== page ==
Sherman says the work itself is simple enough for contractors but not so the city oversight—there are many different kinds of permits and inspections required. “It has increasingly become a complex administrative maze to navigate."
Plus, you (and not your architect) will need to hire an independent special inspector per the DOB to be on-site to make sure everything is being done safely, at least while the shoring up is being done.
What are the rules for adding an extension?
One of the reasons people buy townhouses, as opposed to co-ops, is the freedom to make renovation decisions, like adding more square footage. When presented with the option, "most people will do that,” says Mark Stumer, co-founder of New York-based architecture firm Mojo Stumer. Problem is, many brownstones, especially in Park Slope and Brooklyn Heights, are already overbuilt.
That' s because zoning laws about the "bulk" of a property are based on concerns about natural light and air and also fire safety. A rear yard must have a minimum depth of 30 feet, and there are no exceptions. (Existing properties that were overbuilt before this rule went into effect are grandfathered.)
Bulk also deals with the floor-area ratio (or FAR) that sets the total allowable square footage for a residence based on lot size. Each district in NYC sets its own FAR, which is why in Brownstone Brooklyn, where the lots are large but the FAR is relatively low, you are not allowed to make use of all the bulk that would otherwise be available in a district with a higher FAR. (Meaning you may have to leave 40 feet of open space rather than just the minimum 30.)
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Assuming your situation meets these requirements, you can do a one- or two-story extension and push the kitchen back on the parlor floor with maybe a sitting area and a breakfast nook, and then use the garden floor for a family room or entertainment center, or vice versa.
The building code also stipulates that any non-combustible materials (namely wood) cannot be within three feet of the property line on either side.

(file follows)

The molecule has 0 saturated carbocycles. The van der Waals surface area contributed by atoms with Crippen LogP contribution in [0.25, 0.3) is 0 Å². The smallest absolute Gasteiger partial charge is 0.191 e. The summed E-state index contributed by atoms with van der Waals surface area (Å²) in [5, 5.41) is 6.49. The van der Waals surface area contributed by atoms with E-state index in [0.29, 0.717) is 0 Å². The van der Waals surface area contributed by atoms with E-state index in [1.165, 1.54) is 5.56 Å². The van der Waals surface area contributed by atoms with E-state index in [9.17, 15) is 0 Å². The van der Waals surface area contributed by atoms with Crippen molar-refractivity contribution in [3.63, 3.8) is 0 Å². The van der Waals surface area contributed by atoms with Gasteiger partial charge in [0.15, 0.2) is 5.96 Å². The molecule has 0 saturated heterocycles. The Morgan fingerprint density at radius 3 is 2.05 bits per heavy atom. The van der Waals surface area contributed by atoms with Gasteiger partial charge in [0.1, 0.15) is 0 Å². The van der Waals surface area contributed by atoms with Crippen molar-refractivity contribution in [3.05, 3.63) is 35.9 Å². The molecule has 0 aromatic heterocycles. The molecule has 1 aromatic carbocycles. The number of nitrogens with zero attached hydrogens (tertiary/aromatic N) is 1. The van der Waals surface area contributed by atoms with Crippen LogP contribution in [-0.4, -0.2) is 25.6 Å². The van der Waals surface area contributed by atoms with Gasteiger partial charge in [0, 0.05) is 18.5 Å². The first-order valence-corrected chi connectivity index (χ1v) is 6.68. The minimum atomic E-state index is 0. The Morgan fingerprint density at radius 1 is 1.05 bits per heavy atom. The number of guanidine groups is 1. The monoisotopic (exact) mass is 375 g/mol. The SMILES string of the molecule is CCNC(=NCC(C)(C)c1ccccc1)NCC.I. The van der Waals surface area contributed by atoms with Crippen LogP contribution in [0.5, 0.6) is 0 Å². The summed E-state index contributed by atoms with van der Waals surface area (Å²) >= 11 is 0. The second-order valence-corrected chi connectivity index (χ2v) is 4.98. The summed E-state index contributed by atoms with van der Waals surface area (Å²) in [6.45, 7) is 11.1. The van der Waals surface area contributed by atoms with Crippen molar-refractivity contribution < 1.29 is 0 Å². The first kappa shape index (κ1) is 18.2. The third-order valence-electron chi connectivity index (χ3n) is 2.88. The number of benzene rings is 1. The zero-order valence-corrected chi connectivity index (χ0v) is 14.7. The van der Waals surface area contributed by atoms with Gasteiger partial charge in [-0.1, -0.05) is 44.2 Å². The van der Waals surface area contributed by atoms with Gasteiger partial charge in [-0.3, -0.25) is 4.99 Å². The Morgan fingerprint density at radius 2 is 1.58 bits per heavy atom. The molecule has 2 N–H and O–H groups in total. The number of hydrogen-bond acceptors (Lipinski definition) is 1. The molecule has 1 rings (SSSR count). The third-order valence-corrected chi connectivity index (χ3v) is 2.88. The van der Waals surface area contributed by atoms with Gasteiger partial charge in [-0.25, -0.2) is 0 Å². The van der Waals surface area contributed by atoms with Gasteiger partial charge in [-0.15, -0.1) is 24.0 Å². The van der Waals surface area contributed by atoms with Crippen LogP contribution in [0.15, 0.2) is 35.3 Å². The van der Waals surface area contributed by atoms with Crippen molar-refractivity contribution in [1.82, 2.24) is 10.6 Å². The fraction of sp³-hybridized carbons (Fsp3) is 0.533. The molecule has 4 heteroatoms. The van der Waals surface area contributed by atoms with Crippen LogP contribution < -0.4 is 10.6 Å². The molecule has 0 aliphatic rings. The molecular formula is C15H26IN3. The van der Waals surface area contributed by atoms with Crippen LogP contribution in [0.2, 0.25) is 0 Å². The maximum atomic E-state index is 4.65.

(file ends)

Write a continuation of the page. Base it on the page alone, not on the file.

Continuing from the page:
As Coburn explains it, the code is proscriptive (rather than prescriptive in terms of saying what has to be done), so there are many ways to be in compliance.
For example, his firm tends to always build the sides of an addition out of concrete block (often confused with cinder block) as that solves the problems of structure and fire rating and acoustics. In the back, he prefers metal framing and cladding or a combination of brick and steel, “depending on what we are trying to achieve architecturally.”
Keep in mind that adding an extension can limit the amount of light that can reach the middle of these floors. For that reason, one of Sherman's clients had him remove an extension added by the former owner and instead put a wall of glass on the original footprint.
It will also require deep pockets and add at least two months—more like six months in a historic district (see below)—to the project.
What is the process in a historic district?
All plans must be submitted to the Landmark Preservation Committee (LPC) for approval so you can get a “certificate of appropriateness” for the design. Enlarging windows can be approved at the staff level, via email.
If you are adding an extension, your architect will need to show that the plans meet zoning requirements. Coburn says he will usually self-certify to save time on the front end (rather than submitting them for a full review by the DOB).